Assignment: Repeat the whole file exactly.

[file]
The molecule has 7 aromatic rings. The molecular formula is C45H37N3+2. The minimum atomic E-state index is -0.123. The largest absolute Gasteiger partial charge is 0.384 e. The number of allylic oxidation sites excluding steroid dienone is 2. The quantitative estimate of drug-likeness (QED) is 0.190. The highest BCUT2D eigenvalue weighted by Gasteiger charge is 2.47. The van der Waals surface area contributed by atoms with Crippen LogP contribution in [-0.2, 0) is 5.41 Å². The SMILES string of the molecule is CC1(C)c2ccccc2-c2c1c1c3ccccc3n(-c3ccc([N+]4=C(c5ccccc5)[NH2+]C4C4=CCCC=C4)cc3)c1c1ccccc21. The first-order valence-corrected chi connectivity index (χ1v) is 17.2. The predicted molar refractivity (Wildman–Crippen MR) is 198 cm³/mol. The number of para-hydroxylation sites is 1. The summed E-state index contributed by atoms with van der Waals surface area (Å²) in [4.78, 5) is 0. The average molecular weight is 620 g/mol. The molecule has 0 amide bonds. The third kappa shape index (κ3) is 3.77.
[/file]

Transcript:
The molecule has 7 aromatic rings. The molecular formula is C45H37N3+2. The minimum atomic E-state index is -0.123. The largest absolute Gasteiger partial charge is 0.384 e. The number of allylic oxidation sites excluding steroid dienone is 2. The quantitative estimate of drug-likeness (QED) is 0.190. The highest BCUT2D eigenvalue weighted by Gasteiger charge is 2.47. The van der Waals surface area contributed by atoms with Crippen LogP contribution in [-0.2, 0) is 5.41 Å². The SMILES string of the molecule is CC1(C)c2ccccc2-c2c1c1c3ccccc3n(-c3ccc([N+]4=C(c5ccccc5)[NH2+]C4C4=CCCC=C4)cc3)c1c1ccccc21. The first-order valence-corrected chi connectivity index (χ1v) is 17.2. The predicted molar refractivity (Wildman–Crippen MR) is 198 cm³/mol. The number of para-hydroxylation sites is 1. The summed E-state index contributed by atoms with van der Waals surface area (Å²) in [4.78, 5) is 0. The average molecular weight is 620 g/mol. The molecule has 0 amide bonds. The third kappa shape index (κ3) is 3.77.